Cook was probably right about the impractical nature of exploration to the Antarctic. But practicality had little to do with the fascination that the Polar Regions would have for Europeans. Mary Shelley’s Robert Walton may be on an eminently sensible mission, but when he speaks of the far north it is in terms of sheer romance, “What may not be expected in a country of eternal light?”

In large part this fascination was aesthetic. The eighteenth century was also the time when philosophers like Edmund Burke were discussing the quality of the Sublime in nature – a quality not necessarily beautiful, but inspiring awe or even terror. The bleak frigidity and extreme climate of the polar regions were a wonderful example of this. And so we have the horrors of Coleridge’s The Rime of the Ancient Mariner, about a nightmarish voyage to the south. The young heroine of Charlotte Bronte’s Jane Eyre never leaves her own country, but she dreams of the “death-white realms” of the Arctic. And of course Robert Walton’s romantic dreams come face to face with the horror of what Frankenstein has done.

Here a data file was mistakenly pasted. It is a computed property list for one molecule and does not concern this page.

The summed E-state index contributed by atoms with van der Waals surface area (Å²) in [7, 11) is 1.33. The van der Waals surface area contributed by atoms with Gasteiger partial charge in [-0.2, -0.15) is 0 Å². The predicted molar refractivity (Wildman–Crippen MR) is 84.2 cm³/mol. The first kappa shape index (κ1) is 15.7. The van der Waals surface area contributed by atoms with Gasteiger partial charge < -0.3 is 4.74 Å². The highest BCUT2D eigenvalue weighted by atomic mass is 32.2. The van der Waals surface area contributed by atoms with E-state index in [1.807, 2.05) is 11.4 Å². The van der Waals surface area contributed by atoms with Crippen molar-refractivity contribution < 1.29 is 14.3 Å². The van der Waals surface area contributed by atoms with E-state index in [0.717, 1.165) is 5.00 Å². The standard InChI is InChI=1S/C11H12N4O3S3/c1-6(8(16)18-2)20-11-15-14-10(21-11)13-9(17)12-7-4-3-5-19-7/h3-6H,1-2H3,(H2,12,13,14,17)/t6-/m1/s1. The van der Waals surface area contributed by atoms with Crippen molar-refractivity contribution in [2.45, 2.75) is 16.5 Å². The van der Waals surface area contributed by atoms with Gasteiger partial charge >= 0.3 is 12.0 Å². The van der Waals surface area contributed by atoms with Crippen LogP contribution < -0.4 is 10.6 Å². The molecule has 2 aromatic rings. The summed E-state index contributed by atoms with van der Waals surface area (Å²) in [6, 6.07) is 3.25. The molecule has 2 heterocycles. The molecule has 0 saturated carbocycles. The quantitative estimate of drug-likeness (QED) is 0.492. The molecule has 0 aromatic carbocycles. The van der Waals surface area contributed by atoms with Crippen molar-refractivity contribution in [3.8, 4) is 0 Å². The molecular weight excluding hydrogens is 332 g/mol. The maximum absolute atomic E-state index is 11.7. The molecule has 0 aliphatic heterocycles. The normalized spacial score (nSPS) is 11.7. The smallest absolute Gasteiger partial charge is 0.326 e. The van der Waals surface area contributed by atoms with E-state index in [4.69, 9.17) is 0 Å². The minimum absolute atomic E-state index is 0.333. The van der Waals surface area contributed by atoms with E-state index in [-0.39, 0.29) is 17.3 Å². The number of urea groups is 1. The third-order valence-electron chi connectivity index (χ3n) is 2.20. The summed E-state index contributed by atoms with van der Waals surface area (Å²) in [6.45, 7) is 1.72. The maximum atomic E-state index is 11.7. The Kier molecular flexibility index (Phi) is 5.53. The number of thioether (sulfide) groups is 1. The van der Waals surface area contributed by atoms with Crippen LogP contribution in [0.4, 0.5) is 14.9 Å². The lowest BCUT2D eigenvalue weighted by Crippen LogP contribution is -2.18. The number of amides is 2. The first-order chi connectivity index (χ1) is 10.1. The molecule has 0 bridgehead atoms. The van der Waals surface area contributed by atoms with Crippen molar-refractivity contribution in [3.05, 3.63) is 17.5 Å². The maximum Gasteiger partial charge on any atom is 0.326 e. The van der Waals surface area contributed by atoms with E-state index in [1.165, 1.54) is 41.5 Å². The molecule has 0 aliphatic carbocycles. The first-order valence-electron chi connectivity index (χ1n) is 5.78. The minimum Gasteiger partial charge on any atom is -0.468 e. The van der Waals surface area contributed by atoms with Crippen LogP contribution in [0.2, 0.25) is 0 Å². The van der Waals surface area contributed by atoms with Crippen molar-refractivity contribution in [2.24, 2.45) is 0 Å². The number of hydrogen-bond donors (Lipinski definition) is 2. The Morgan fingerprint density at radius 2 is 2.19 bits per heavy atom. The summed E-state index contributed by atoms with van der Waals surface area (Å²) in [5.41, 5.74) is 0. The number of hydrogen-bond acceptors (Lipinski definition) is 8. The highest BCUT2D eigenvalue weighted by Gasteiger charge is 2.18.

Then there are the writers who focus more on the potential for terror in these bleak regions than on their beauty. Edgar Allan Poe’s 1838 novel The Narrative of Arthur Gordon Pym of Nantucket puts its titular character through all sorts of terrifying ordeals, including ghost ships, cannibalism and an island of evil savages. But the final horror is left unspoken. In the dreamlike final sections of the book Pym and his companions sail further south towards what appears to be an immense cataract. They see before them “a shrouded human figure, very far larger in its proportions than any dweller among men” – and there the novel ends.